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GSU / Biology / BIOL 2300 / What ability does microscope give a person's naked eye?

What ability does microscope give a person's naked eye?

What ability does microscope give a person's naked eye?

Description

School: Georgia State University
Department: Biology
Course: Microbiology and Public Health
Professor: Fuhua lu
Term: Fall 2016
Tags: eukarya, prokaryote, and Microscope
Cost: 25
Name: Microbiology 3
Description: These notes cover the different microscopes and the structures for microbial cells
Uploaded: 09/01/2016
5 Pages 60 Views 2 Unlocks
Reviews


Chapter 3: Microscopy and Cell Structure  


What ability does microscope give a person's naked eye?



∙ Microscope: device giving an ability to view the microbial  world unseen by the naked eye  

∙ Principles:

o Total magnification: ocular x objective lens

o Resolution: quality of lens/ illuminating source

 Shorter wavelength: better resolution

 Immersion oil: refractive index

∙ Act as glass: enhance resolution

o Contrast:

 Phase-contrast/ interference/ dark-field/  

fluorescence  

∙ Light Microscope

o Bright-Field: dark image against a brighter background o Dark-Field: light scattered by the sample


What are the two types of electron microscope?



 Visible objects below resolution/ unstained  

preparations

o Fluorescence:  

 Absorb UV-light (short wavelength) and emit lower energy light (long wavelength)

 Helps to see organisms that are fluorescent or  with dye

o Differential Interference: 2 beams of lights and prisms  Image: refractive inexes and thickness

 3D Image

o Scanning Laser

 Sends through sections of an organism

 Computer constructs 3D image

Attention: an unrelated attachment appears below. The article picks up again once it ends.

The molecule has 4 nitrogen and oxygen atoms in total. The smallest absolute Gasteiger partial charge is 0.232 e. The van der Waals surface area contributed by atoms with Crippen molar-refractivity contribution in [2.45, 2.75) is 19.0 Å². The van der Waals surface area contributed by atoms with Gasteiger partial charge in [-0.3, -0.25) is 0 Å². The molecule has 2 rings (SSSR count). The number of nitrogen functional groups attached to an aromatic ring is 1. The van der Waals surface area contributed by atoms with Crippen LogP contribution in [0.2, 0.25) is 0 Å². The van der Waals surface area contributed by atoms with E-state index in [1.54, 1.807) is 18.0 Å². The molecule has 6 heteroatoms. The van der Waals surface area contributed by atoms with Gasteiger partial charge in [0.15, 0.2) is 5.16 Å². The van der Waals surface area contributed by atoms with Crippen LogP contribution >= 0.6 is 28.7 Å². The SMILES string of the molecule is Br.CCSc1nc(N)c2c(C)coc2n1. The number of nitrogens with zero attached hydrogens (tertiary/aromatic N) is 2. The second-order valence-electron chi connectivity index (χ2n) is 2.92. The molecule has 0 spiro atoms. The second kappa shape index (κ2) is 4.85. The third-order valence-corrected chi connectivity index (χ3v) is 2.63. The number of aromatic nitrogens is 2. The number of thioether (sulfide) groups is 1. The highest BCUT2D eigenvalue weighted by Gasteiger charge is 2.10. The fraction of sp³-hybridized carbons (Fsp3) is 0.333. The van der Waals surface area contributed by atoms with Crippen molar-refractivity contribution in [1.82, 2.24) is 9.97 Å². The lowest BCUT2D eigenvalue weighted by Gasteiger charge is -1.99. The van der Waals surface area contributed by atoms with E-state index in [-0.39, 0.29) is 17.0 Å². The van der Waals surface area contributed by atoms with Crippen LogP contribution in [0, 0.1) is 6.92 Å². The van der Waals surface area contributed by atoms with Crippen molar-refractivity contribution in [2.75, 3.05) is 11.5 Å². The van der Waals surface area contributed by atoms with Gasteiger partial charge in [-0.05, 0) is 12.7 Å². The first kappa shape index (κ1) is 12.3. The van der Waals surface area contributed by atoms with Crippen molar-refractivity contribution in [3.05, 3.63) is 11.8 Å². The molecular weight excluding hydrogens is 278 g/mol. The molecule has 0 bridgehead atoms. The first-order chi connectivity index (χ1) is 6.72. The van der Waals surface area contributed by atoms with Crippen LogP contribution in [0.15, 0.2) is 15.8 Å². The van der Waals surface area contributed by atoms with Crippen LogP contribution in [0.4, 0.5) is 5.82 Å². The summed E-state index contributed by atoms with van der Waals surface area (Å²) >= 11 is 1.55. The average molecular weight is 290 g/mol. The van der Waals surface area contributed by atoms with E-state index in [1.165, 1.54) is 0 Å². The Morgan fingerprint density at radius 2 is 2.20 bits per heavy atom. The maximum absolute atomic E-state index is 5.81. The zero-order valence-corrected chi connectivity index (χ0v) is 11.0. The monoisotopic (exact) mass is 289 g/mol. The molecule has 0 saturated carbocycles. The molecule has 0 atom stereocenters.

∙ Thicker structures If you want to learn more check out Which changes cause evolution?

∙ Details of internal structures  


Is plasmid required for host growth?



∙ Electron Microscope

o Electromagnetic lenses/ electrons/ and fluroscent screen  Electrons have high frequency and short  If you want to learn more check out How did fossils help darwin further his work and his ideas?

wavelength

∙ Great resolution

o Sample must be able to absorb electrons

 Coated with heavy metal

o 2 types: Transmission and Scanning

 TEM:  

∙ Fixed sample

∙ Very thin

∙ Stained with metal

 SEM:

∙ Observe surface detail

∙ Coated with heavy metal

o Not slice

o Only examines surface  

∙ Preparation and Staining

 Increases visibility of specimen

 Specific morphological features

o Fixation

 Preserves internal and external features

 Organisms usually are killed and then firmly  

attached  Don't forget about the age old question of Who is the proponent of law of definite proportions?

∙ Heat with prokaryotes; preserves  

morphology not internal

∙ Chemical with larger ; more delicate/  

protects substructure  

o Dyes  

 Chromophore groups: chemical groups with  

conjugated double bonds with ionic, covalent, and hydrophobic

∙ Acidic: (-) ion

∙ Basic: (+) ion

∙ Mordant: increases the affinity  

 Simple stain: basic dye

∙ Determine size, shape, and arrgangement

 Differential Stain: to put microbes into groups

∙ Gram stain: primary – mordant –  

decolorizing- counter stain Don't forget about the age old question of What is required to achieve homeostasis?